A new election forensics report on the 2020 election in Michigan shows that voter registration in nine counties is either near or exceeds the county population, and over 66,000 recorded ballots in those counties were not associated with a registered voter. Dr. Douglas G. Frank, the expert who conducted the analysis, said he also detected the activity of a “regulating algorithm” in the vote count.
His analysis concluded that ballots in Michigan, and other swing states were “harvested at the precinct level, regulated at the county level, and determined at the state level.”
The report comes from constitutional attorney Matthew DePerno, who filed a lawsuit in November of 2020 on behalf of William Baily, an Antrim County resident.
Baily contested the results after Antrim County, a traditionally “red” county flipped overwhelmingly to “blue.”
“The reported results featured a 3,260 vote margin for Joe Biden out of a total of 16,047 votes cast, The Election Wizard noted. “The wide victory didn’t make sense to most political observers.”
Following the oddity, the Antrim County Board of Canvassers conducted a series of recounts. Strangely enough, each recount produced different results.
The first recount on November 5, showed Donald Trump defeated Joe Biden by 2,494 votes out of a new total of 18,059 votes cast. The second recount conducted on November 21, indicated that Donald Trump defeated Joe Biden by 3,788 votes out of a new total of 16,044 votes cast.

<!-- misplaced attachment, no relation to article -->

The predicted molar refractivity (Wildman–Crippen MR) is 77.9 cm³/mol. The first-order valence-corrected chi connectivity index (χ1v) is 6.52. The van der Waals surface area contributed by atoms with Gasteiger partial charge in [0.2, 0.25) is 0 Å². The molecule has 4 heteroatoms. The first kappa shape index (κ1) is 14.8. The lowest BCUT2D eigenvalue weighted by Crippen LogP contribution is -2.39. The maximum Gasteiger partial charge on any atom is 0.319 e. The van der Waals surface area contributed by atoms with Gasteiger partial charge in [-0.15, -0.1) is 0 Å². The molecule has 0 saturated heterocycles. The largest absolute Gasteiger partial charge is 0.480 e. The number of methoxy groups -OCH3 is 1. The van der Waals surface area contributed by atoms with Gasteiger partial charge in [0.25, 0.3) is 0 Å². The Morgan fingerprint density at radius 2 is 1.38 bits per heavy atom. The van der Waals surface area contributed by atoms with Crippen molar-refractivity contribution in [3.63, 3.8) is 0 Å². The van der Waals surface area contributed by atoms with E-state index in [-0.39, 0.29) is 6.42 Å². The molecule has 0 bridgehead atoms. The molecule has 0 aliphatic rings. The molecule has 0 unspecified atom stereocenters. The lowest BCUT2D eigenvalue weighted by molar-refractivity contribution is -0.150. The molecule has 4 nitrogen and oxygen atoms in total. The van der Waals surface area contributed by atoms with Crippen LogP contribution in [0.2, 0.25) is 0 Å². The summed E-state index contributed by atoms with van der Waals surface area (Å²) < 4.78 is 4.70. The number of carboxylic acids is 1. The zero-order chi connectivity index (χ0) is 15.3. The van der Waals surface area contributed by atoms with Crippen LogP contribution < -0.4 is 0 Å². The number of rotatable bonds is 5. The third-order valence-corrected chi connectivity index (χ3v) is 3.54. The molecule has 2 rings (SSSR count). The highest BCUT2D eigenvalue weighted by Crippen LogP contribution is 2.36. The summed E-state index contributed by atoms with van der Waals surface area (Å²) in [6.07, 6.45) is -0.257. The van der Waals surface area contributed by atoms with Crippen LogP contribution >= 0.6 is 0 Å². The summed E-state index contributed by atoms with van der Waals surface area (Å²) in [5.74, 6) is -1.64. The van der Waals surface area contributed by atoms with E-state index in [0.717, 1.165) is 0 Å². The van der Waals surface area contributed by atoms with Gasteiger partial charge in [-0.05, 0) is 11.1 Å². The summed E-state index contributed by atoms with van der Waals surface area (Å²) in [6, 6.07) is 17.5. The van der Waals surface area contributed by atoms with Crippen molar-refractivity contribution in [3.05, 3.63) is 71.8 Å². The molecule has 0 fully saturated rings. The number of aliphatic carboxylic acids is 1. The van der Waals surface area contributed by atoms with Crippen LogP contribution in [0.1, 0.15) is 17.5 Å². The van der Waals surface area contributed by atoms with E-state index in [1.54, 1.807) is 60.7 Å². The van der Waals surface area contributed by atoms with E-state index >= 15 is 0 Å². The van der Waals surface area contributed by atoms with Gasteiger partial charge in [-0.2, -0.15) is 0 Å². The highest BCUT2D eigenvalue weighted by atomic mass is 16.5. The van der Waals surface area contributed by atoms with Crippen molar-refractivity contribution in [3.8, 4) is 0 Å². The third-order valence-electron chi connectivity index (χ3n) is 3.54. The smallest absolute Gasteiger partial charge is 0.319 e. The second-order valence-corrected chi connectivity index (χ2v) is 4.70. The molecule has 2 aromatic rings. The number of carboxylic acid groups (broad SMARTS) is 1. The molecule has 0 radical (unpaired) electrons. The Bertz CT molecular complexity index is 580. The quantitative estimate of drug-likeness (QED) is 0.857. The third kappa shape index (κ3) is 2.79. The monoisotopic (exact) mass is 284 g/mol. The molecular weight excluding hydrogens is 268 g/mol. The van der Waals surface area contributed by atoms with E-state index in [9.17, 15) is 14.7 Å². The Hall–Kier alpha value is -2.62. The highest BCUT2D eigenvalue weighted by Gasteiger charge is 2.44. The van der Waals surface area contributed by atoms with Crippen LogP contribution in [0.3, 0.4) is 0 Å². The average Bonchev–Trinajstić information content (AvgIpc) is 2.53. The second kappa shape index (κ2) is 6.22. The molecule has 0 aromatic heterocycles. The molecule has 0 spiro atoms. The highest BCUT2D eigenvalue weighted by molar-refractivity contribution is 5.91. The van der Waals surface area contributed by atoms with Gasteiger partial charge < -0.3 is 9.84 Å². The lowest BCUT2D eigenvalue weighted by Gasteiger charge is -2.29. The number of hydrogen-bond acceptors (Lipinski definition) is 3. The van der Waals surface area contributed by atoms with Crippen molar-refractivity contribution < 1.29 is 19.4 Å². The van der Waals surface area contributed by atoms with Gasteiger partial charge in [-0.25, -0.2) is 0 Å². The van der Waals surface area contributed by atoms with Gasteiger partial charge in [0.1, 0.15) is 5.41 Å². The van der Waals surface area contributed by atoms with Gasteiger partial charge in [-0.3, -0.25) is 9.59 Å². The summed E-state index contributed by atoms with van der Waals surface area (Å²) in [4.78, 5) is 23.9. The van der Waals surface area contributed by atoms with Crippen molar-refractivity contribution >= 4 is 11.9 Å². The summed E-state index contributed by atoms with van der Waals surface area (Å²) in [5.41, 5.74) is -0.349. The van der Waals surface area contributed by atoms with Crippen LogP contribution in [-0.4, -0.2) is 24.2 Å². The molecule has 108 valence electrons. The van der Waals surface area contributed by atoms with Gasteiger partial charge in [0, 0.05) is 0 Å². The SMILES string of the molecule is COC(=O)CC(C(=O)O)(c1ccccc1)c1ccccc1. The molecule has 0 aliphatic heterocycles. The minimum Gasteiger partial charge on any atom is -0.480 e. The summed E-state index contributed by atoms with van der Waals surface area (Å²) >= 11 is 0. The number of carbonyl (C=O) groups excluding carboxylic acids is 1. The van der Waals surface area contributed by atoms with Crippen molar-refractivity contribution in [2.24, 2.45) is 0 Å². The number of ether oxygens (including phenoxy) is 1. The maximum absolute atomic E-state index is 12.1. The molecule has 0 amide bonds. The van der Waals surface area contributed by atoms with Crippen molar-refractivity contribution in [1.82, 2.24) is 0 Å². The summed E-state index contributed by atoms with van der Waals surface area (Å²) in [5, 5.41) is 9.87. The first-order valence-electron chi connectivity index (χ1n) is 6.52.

Finally, on December 17, a hand recount (initially portrayed as an audit) was conducted that revealed that President Trump defeated Joe Biden by 3,800 votes out of a new total of 15,962 votes cast.
Thus, between November 3 and December 17, Donald Trump received an additional 5,250 votes while Joe Biden saw a 1,810 vote decrement. That’s a net swing of 7,060 votes.
State officials blamed the snafu on outdated software on the voting machines, alleging that the clerk’s staff in Antrim County did not update the media drives for all of the tabulators in the county.
“The issue with Antrim County’s presidential results occurred after county Clerk Sheryl Guy failed to update Election Source software on all tabulators after performing an update to two of them,” the Detroit News reported. “The failure caused the machines to transpose results as they were sent to the county’s main software.”